The last time I tried to watch Near Dark, I failed miserably. This time I suppose I made it through the running time–I think that still image at the end is supposed to be some profound statement–but not all of my brain cells made it with me. They abandoned ship as the film progressed.
The only conceivable reason I can come up with for Near Dark‘s popularity is its mid-1990s rarity. It was a reuniting of memorable Aliens cast members and it wasn’t readily available on video–there was an old HBO Home Video release and I’m not sure it got another release until DVD. There was a laserdisc too, I believe, and it went for a lot on eBay (even pan and scan).
Bigelow doesn’t direct it poorly. She’s definitely mediocre, but her direction is far more competent than her script. Apparently she and Eric Red were going for a modern Western. They fail miserably, sort of because Bigelow–as a director–lets that analog be so quiet. Tim Thomerson searching for his “abducted” son is a Western, but it’s not if the main character is the son (a trying really hard Adrian Pasdar).
Lance Henriksen, Jenny Wright and Thomerson are good. Bill Paxton’s bad, like he’s Hudson doing a hick vampire impression. Jenette Goldstein and Joshua John Miller are both atrocious.
Near Dark‘s one of Tangerine Dream’s better scores and it does have great special effects.
But those don’t save it from being incredibly stupid.
Directed by Kathryn Bigelow; written by Bigelow and Eric Red; director of photography, Adam Greenberg; edited by Howard E. Smith; music by Tangerine Dream; production designer, Stephen Altman; produced by Steven-Charles Jaffe; released by De Laurentiis Entertainment Group.
Starring Adrian Pasdar (Caleb Colton), Jenny Wright (Mae), Lance Henriksen (Jesse Hooker), Bill Paxton (Severen), Jenette Goldstein (Diamondback), Tim Thomerson (Loy Colton), Joshua John Miller (Homer) and Marcie Leeds (Sarah Colton).
I can’t forget so I need to open with it. In this ‘rah-rah, go USA’ twiddle, Sean Connery actually hijacks a eulogy at a Medal of Honor winner’s funeral to resolve his issues with his daughter. It’s a hilarious close to the movie, which has such bad jokes throughout, a laugh track wouldn’t be out of place.
The film’s actually incredibly important in terms of 1980s film history–it’s Paramount trying to repeat pass success without the people involved with those successes. The Presidio is basically a Simpson/Bruckheimer production (down to the terrible script from Larry Ferguson), just without their particular brand of cinematic styling–for all the lame chases and exploding cars, Peter Hyams is not a bad director… he has a good understanding of using a Panavision frame to tell narrative, apparently just not the sense to know how to fix a bad script. The film’s missing a hip score and Eddie Murphy. Mark Harmon’s in the Eddie Murphy role, though I’m not sure if Simpson and Bruckheimer would have gotten rid of Connery. (He’s actually not terrible in it, with his native… ability–or long experience–above the script).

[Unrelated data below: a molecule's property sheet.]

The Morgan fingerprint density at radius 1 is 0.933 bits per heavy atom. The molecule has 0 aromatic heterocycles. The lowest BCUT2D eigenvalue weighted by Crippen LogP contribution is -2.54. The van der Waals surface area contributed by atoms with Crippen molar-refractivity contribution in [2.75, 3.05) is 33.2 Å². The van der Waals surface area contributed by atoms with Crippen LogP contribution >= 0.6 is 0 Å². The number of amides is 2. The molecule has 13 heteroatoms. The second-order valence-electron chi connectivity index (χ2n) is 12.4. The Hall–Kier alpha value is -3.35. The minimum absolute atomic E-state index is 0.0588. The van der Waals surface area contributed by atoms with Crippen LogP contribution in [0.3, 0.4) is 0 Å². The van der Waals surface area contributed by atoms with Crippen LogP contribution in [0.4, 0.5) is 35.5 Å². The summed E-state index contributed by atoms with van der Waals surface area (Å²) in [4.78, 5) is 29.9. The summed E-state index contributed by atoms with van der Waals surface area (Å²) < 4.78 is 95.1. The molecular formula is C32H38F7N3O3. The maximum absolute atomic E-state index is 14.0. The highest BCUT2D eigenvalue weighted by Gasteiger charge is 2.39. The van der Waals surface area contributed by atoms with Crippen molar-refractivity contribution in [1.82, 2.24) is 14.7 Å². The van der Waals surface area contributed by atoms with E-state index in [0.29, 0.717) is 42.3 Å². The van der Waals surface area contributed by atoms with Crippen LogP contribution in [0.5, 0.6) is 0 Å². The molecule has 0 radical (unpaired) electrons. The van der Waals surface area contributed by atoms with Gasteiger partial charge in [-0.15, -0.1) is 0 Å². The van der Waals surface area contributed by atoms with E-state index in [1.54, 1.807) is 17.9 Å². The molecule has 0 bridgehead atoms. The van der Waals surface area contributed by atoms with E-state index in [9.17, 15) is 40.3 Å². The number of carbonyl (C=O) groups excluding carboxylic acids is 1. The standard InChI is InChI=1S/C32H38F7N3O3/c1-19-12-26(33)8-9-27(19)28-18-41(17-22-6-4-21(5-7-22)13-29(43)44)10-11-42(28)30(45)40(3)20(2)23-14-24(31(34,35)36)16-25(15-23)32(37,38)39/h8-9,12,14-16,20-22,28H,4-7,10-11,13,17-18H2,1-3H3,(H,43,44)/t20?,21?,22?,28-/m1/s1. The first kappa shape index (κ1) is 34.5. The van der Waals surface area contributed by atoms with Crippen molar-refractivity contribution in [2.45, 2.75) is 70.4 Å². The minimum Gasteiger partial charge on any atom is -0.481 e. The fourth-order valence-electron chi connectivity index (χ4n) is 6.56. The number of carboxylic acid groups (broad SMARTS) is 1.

Harmon’s pretty terrible, with his bouffant hair doing most of the “acting” for him. Casting Harmon as a tough cop was a ludicrous decision and he spends most of the film utterly lost, kind of like a deer in headlights. Meg Ryan, however, is pretty good.
Hyams takes advantage of San Francisco as a location (not just for the frequent chases) and it gives The Presidio a classier look than it deserves. But as a Paramount executive shepherd’s pie–I’m wondering if all the principles were fulfilling contracts since all three did Paramount work just prior–it’s a gem. It’s atrocious, with simpler politics than First Blood (how they didn’t get a Reagan cameo, I don’t know), but it’s always rare to see a film so empty of any artfulness.
And what was Jack Warden doing in it? From The Verdict to The Presidio… it’s inexplicable.
Directed and photographed by Peter Hyams; written by Larry Ferguson; edited by James Mitchell; music by Bruce Broughton; production designer, Albert Brenner; produced by D. Constantine Conte; released by Paramount Pictures.
Starring Sean Connery (Lt. Col. Alan Caldwell), Mark Harmon (Jay Austin), Meg Ryan (Donna Caldwell), Jack Warden (Sgt. Maj. Ross Maclure), Mark Blum (Arthur Peale), Dana Gladstone (Col. Paul Lawrence) and Jenette Goldstein (Patti Jean Lynch).